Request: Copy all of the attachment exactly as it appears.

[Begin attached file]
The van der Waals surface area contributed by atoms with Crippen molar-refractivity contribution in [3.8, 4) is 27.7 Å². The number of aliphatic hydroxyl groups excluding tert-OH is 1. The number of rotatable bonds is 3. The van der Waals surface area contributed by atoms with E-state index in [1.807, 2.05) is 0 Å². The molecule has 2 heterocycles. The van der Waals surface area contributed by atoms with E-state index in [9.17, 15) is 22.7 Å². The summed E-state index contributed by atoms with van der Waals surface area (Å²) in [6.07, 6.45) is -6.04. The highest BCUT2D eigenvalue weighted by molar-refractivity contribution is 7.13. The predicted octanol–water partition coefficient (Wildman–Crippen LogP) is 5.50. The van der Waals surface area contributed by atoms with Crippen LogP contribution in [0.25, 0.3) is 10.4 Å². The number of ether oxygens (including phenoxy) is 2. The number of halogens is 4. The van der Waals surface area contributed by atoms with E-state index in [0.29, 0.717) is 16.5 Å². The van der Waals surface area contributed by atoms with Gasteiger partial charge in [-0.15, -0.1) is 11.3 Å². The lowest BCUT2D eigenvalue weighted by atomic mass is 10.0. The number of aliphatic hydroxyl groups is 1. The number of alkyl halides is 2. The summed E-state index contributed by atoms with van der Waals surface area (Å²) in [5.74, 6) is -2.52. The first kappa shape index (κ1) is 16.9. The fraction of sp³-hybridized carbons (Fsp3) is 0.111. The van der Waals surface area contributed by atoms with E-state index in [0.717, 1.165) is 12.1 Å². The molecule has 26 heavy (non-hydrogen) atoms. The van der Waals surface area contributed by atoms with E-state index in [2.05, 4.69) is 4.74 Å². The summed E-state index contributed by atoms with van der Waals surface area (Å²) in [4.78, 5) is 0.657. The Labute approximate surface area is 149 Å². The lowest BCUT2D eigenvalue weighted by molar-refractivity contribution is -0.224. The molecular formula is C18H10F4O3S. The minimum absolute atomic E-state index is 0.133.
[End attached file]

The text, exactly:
The van der Waals surface area contributed by atoms with Crippen molar-refractivity contribution in [3.8, 4) is 27.7 Å². The number of aliphatic hydroxyl groups excluding tert-OH is 1. The number of rotatable bonds is 3. The van der Waals surface area contributed by atoms with E-state index in [1.807, 2.05) is 0 Å². The molecule has 2 heterocycles. The van der Waals surface area contributed by atoms with E-state index in [9.17, 15) is 22.7 Å². The summed E-state index contributed by atoms with van der Waals surface area (Å²) in [6.07, 6.45) is -6.04. The highest BCUT2D eigenvalue weighted by molar-refractivity contribution is 7.13. The predicted octanol–water partition coefficient (Wildman–Crippen LogP) is 5.50. The van der Waals surface area contributed by atoms with Crippen LogP contribution in [0.25, 0.3) is 10.4 Å². The number of ether oxygens (including phenoxy) is 2. The number of halogens is 4. The van der Waals surface area contributed by atoms with E-state index in [0.29, 0.717) is 16.5 Å². The van der Waals surface area contributed by atoms with Gasteiger partial charge in [-0.15, -0.1) is 11.3 Å². The lowest BCUT2D eigenvalue weighted by atomic mass is 10.0. The number of aliphatic hydroxyl groups is 1. The number of alkyl halides is 2. The summed E-state index contributed by atoms with van der Waals surface area (Å²) in [5.74, 6) is -2.52. The first kappa shape index (κ1) is 16.9. The fraction of sp³-hybridized carbons (Fsp3) is 0.111. The van der Waals surface area contributed by atoms with E-state index in [0.717, 1.165) is 12.1 Å². The molecule has 26 heavy (non-hydrogen) atoms. The van der Waals surface area contributed by atoms with E-state index in [2.05, 4.69) is 4.74 Å². The summed E-state index contributed by atoms with van der Waals surface area (Å²) in [4.78, 5) is 0.657. The Labute approximate surface area is 149 Å². The lowest BCUT2D eigenvalue weighted by molar-refractivity contribution is -0.224. The molecular formula is C18H10F4O3S. The minimum absolute atomic E-state index is 0.133.